I hope each of you had a very blessed Easter. It has occurred to me that many of you may not be familiar with the history of Beautiful Feet Books, so I thought I would spend some time sharing that with you this week. Today I want to share the inspiration behind Beautiful Feet Books.
In 1984 my parents, Russ and Rea Berg, began looking into homeschooling. They had three young children at the time and had been reading For the Children's Sake, Foundations of Education for Home and School by Susan Shaeffer Macaulay. It was a revelation! Macaulay championed a return to traditional forms of education centering around curiosity and creativity, and surrounding your child with an environment that nurtured those traits. In contrast to the one-size-fits-all classrooms and post-industrial educational models, Macaulay, championing the ideas of Charlotte Mason, advocated the development of each child's unique giftings. The role of literature in this mission was foundational. Children should be reared on the best books available. They should have easy access to inspiring biographies of historical heroes, they should be able to enter the imaginative worlds of fantasy, know what it was like to live long ago by reading great literature set in other times. This approach would encourage a child's natural curiosity and foster a life-long love of learning. It would also encourage the development of empathy and compassion as children learned about their place in history and the courage and struggles of those who came before them. To read more about Rea's discoveries, you can read this article.
Once Rea was sold on this unique and inspiring educational method, she set about to find the very best children's literature for her young children. Books like Honey for a Child's Heart, The Imaginative Use of Books in Family Life by Gladys Hunt and Books Children Love, a Guide to the Best Children's Literature by Elizabeth Wilson proved invaluable. Hunt and and Wilson combed through the available literature, listed Newbury and Caldecott award winners, provided direction in creating an inspiring family library. As a child, I devoured the books that surrounded me. In these stories I found inspiration, purpose, and identity. Family read-aloud time was a priority and I have many fond memories of countless nights spent reading wonderful stories. I learned to love E. B. White, Ralph Moody, Laura Ingalls Wilder, Brinton Turkle, Robert McCloskey, Alice Dalgliesh, Carol Brink, Ingri and Edgar d'Aulaire, Marguerite De Angeli, Eleanor Estes, Elizabeth George Speare, and many more. We never had television and this allowed us the freedom of time; time to spend reading alone and together, time to explore, and time to partake of imaginative play. Once formal education began in our home, Rea continued to emphasize the role of literature. We did not use history textbooks, we read biographies, original source documents, great books by authors like Jean Fritz who have a gift for making history come alive.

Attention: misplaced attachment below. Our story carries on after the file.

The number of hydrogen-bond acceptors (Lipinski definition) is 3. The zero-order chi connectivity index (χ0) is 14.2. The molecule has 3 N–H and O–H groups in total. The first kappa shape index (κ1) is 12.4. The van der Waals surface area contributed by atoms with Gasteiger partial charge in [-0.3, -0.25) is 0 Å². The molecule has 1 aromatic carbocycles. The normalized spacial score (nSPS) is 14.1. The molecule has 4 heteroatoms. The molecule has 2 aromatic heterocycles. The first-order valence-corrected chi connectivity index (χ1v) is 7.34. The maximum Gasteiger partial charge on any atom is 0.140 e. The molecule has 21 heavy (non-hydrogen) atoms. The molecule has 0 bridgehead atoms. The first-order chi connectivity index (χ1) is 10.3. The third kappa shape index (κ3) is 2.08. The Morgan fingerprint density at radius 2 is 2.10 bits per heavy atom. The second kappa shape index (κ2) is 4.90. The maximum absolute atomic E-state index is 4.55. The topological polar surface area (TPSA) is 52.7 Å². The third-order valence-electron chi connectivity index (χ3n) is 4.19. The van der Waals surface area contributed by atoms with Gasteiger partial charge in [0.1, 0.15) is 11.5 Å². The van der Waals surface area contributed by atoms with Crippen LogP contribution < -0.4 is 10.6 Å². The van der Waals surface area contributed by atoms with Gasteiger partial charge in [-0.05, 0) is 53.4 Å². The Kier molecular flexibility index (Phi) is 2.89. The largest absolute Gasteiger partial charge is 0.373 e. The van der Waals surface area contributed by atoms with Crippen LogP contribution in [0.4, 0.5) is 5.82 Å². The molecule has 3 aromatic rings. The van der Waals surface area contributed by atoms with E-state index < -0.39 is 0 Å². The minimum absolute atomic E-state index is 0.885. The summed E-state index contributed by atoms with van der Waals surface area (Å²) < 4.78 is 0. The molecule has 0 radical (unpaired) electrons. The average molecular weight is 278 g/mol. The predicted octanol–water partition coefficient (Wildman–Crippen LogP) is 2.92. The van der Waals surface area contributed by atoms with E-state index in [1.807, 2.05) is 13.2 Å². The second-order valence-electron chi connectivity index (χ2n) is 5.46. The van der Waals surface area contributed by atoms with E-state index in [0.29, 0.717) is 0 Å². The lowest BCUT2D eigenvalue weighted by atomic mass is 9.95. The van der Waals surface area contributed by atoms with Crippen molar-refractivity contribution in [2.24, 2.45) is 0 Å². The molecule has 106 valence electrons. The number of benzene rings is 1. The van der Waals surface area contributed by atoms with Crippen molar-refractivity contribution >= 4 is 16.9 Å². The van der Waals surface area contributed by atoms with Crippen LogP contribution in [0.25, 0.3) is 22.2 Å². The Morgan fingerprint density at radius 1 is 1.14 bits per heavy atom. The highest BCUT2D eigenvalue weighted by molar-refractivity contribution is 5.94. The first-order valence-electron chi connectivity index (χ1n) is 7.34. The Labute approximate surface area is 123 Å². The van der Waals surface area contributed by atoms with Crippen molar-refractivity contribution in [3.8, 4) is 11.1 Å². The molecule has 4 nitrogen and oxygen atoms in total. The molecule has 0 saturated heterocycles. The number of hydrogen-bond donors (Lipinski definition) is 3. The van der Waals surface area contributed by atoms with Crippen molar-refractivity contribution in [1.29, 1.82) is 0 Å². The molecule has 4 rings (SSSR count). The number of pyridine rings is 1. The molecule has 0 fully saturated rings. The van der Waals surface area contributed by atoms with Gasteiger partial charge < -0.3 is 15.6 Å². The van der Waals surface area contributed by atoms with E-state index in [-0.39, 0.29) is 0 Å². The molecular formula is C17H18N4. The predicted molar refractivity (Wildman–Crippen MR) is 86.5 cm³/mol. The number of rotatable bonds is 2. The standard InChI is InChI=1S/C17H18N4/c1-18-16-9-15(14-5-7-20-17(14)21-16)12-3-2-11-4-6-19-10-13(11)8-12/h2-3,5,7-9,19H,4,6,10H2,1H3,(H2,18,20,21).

On Wednesday, I'll write more about how this all led to the founding of Beautiful Feet Books. If you're intrigued, we would highly recommend For the Children's Sake. It is now a classic of the home schooling movement and is a wonderful resource. You can purchase it here. The other resources can also be purchased through the links above.
If you're looking to expand your library, I put together a couple of packages with my personal childhood favorites in our Teaching Character Through Literature curriculum. There are two packages available, one for younger students, and one for older intermediate level students. These are great "starter packs" for building your family's library.
And, don't forget our promotion of a free study guide download (value $15.95) with a $75.00 purchase. Simply use this code at checkout: blogpro
For those of you who have read For The Children's Sake, what did you find most inspiring or world-changing? How have you applied aspects of Macaulay and Mason's approaches to your own educational journey?